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Deja vu Wine Co. & Deja vu Sake Co. Japanese Sake Trade Tasting Events


Deja vu Wine Co. and Deja vu Sake Co. are delighted to introduce you to an exciting and pioneering group of Japanese Sake makers, who are focused on blending innovative techniques and technology with traditional sake-making methods, to reintroduce Japanese sake to the world stage.

Discover a wide selection of premium Sake varieties and engage with the passionate Sake makers themselves.

Learn about the intricate brewing process, taste different Sake types, and gain a deeper understanding of this traditional Japanese beverage.

Experience the Deja Vu Wine Co. & Deja vu Sake Co. Sake Trade Event and indulge in an unforgettable journey through the world of Sake.

Don’t miss this opportunity to expand your knowledge and appreciation for this beloved Japanese drink.

Mark your calendars and join us for a delightful day filled with Sake exploration!

HOBART – 1st September

MELBOURNE – 4th September

SYDNEY – 5th September

BRISBANE – 7th September


Date: Friday, September 1st

Time: 11:00 am to 15:00 pm AEST

Venue: Bar Wa Izakaya

216-218 Elizabeth Street Hobart




Date: Monday, September 4th

Time: 11:00 am to 15:00 pm AEST

Venue: Kisumé

175 Flinders Lane, Melbourne


REGISTER FROM HERE for Melbourne Event


Date: Tuesday, September 5th

Time: 11:00 am to 15:00 pm AEST

Venue: Kuro Bar & Dining

368 Kent Street, Sydney




Date: Thursday, September 7th

Time: 11:00 am to 15:00 pm AEST

Venue: Hotel X

458 Brunswick Street, Fortitude Valley


REGISTER FROM HERE for Brisbane Event

Sake Makers



Established in 1917, Amanoto’s brewery is located in Akita in the snowy, northern part of Japan and they are the smallest of Akita’s 47 breweries. Being such a small producer, everything used in their sake making is truly local.

All the ingredients for Amanoto Sake are sourced within 5 km from the brewery, including melted mountain snow water and locally grown rice, their Sake is a true testament to terroir.

Amanoto only brews Junmaishu, which shows fresh steamed rice character with a complex and sophisticated palate


Established in 1892, Dewazakura Sake Brewery is located in Tendo City, Yamagata Prefecture, a small town of 60,000 residents located 300 kilometres north of Tokyo.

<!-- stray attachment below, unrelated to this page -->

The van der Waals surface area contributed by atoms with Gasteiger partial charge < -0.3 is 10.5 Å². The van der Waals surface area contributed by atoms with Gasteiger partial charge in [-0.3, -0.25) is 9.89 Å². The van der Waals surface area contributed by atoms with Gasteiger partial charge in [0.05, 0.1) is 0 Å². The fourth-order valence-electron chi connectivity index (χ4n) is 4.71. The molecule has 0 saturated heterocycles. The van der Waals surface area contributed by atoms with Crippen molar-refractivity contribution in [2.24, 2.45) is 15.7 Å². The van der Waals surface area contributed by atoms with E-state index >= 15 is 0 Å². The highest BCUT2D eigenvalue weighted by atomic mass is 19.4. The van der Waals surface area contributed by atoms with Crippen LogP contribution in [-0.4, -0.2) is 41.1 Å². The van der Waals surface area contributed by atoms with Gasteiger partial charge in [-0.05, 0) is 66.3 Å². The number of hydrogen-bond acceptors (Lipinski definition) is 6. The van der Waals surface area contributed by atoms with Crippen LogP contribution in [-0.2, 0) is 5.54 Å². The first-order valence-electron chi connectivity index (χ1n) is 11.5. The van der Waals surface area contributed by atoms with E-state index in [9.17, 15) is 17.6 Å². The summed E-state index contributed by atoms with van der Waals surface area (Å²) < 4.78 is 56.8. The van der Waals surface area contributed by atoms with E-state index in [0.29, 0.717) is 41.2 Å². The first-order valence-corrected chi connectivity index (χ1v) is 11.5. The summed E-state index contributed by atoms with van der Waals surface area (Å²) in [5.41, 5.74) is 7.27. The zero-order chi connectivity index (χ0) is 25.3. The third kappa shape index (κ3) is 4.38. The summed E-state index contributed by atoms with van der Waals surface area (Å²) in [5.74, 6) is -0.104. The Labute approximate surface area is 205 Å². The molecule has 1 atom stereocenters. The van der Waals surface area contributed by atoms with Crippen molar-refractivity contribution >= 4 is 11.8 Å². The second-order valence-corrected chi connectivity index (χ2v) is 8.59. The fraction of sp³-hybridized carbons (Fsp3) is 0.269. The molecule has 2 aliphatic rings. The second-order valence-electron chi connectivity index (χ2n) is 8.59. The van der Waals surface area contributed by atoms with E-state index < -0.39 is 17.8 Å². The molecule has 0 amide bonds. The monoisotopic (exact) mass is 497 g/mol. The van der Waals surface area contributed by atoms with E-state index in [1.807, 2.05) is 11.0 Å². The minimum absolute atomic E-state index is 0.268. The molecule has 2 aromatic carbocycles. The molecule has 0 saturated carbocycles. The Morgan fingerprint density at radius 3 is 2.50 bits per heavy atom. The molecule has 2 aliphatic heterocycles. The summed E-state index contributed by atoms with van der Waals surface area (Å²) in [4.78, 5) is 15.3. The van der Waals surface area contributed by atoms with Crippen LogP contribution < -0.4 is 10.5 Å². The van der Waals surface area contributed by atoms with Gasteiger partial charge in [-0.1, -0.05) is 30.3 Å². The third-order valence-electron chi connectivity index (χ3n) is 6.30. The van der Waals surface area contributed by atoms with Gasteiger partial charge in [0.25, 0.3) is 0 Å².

Situated in the Yamagata Basin and surrounded by high mountains, Tendo City is hot in summer, and in winter can receive considerable snowfall, often exceeding one metre in depth.

These natural features, including the climate, have made the region a major production centre of rice, fruits and other products.

Dewazakura has played a significant role in the Yamagata prefecture developing their own rice suited to their region with the local agricultural bureau, are known for their distinctive ‘fragrant’ Sake, which can be attributed to their yeast selection as well as their low -temperature fermentation techniques.


Established in 1751, Fukuju is located in Kobe, once known as Nada, which has a long history and is famous for the quality of its Sake. The region around Kobe is still known as Nada in the ‘sake world’ and is the #1 region in Japan for the production of Sake, producing about 25% of Sake in Japan.

The house style is very elegant. The water in Nada/Kobe is called Miyamizu, and it is hard water by Japanese standards, full of minerals and is famous water in the ‘sake world’. Nada regional style is dry and has a good grip with spiciness.

Fukuju has a long history, as the current owner is the 13th generation, but the brand combines tradition with a modern approach really well.

Their innovative blue UV-cut special bottles are seen at the Nobel Prize dinner in Sweden, and their environmentally conscious approach to every aspect of their Sake making is highly praised.


Houraisen was established in 1864 in the Prefecture of Aichi, about halfway between Tokyo and Osaka.

Houraisen owns about 29 hectares of their own rice paddocks and grows rice suited to the region.

Over the past 20 years Houraisen in collaboration with the local agricultural bureau has developed a strain of rice most suited to their mountainous terrain – Yumesansui.

The brewery and water source are located in the mountains at around 500 metres above sea level, so the climate is cool at night. The water source available to Houraisen is some of the softest water in Japan, and it has no magnesium or calcium which means the Sake they produce is very ‘soft’.